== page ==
A more efficient and effective foreign policy should be based on one side on a real fight to ISIS and on the other on a new diplomatic approach to the solution of the Syrian and Iraqi civil wars (as the excluded Davutoglu tried to do) including accepting the presence of Kurds at the negotiating table on Syria. Outside the country terrorism can be won with military and financial fight against the cancer born in the states and pragmatic diplomacy towards the states that host that cancer. Instead Erdogan until now kept the same narrative of showing muscles inside and outside, asking Turkish society and institutions to be strong and Western countries “to take a firm stand against terrorism”. He refused to start a real military intervention against ISIS with the support of some allies – not in the sense of NATO forces as Article 5 has never been invocated for terrorist attacks after 9/11 having become a routine unfortunately today – but in the sense of world powers like Russia, US or France, mostly affected by the Jihadist terrorism, and the regional powers more closely involved, in particular Saudi Arabia. And at the same time he gave complete power to the Army to repress the Kurdish movement, empowering the military even too much with the risk of possible backlashes, including the last coup as some analysts had foreseen.

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A more inclusive and united government is what a country instead needs at domestic level, to win against terrorism, as it can be really won only with national unity. Governments need to be strong but they need to be also inclusive if they want to be effective in the fight for a country survival in the long term. Governments need to have a broad political representation and also the support of a civil society that feel listened and included in the polity. This is the lesson we had in Italy for example in the 1970s and in 1990s, when we won both the Communist terrorism and the Mafia terrorism, because of political compromises and massive civil society participation. Instead Erdogan and the AKP regime are until now representing an increasing exclusive government.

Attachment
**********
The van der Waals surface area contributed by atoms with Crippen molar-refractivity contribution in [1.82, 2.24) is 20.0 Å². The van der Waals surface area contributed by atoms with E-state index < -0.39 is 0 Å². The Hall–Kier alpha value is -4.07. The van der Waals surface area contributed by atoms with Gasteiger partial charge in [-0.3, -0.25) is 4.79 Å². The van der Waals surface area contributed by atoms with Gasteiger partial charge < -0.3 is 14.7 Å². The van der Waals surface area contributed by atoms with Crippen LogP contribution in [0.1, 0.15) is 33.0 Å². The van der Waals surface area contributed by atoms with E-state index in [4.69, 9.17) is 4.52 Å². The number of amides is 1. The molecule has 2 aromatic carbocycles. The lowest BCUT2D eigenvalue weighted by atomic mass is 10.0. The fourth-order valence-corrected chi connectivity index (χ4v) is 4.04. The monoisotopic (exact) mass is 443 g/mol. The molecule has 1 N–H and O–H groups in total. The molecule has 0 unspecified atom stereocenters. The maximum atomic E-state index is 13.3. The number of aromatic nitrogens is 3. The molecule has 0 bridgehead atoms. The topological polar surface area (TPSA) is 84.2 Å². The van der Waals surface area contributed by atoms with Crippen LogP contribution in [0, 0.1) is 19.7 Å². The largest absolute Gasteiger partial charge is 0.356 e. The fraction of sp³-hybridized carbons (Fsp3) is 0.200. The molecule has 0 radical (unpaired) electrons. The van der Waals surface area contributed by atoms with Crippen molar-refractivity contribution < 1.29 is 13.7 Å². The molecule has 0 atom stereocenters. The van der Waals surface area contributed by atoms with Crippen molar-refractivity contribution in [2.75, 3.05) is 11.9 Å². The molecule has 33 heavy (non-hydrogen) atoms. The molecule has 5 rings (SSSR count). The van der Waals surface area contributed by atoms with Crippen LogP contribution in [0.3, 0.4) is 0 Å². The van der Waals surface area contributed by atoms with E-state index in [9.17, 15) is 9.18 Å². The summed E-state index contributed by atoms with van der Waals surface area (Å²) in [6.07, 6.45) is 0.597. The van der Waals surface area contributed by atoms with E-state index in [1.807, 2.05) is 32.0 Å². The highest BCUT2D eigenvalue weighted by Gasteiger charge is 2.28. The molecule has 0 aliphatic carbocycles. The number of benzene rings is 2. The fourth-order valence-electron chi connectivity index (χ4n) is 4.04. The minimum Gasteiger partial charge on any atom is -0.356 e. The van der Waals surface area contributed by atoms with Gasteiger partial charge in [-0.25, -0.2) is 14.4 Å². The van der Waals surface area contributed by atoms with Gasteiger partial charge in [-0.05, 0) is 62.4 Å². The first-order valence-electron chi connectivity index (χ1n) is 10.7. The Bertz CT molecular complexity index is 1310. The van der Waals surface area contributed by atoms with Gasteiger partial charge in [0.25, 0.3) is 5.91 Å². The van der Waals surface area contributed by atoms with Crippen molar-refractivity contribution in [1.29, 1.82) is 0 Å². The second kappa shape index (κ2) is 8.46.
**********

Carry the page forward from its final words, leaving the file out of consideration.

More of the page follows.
Will Erdogan and the AKP be able to create such shift in the foreign and domestic politics after the failed attempted coup or will they insist in the repression of oppositions in all level of society, from politics, to military, to civil society to foreign actors considered as scapegoat like the Gulen movement? Will a new form of “moderate political Islam” born soon in Turkey, taking from the lesson learned of the past AKP mistakes and bridging the gap between secular and traditionalist Muslims? Future will say but will not be easy, as even in Tunisia the balance between secularist forces and Political Islam is not able to curb the backlash from Islamist radical forces producing so many foreign fighters. But for now Turkey survived another military coup attempt. All opposition parties, including the pro-Kurdish HDP and Gulen movement, condemned the coup attempt and the supporters of Erdogan went to the streets blocking army tanks. We hope that also civilians opposing Erdogan will be able to demonstrate freely in the streets soon again.

 

The strength found from admitting to genocide

Armenians being deported

The Strength Found from Admitting to Genocide

Here we are again, human beings suffering and politicians clueless on how to react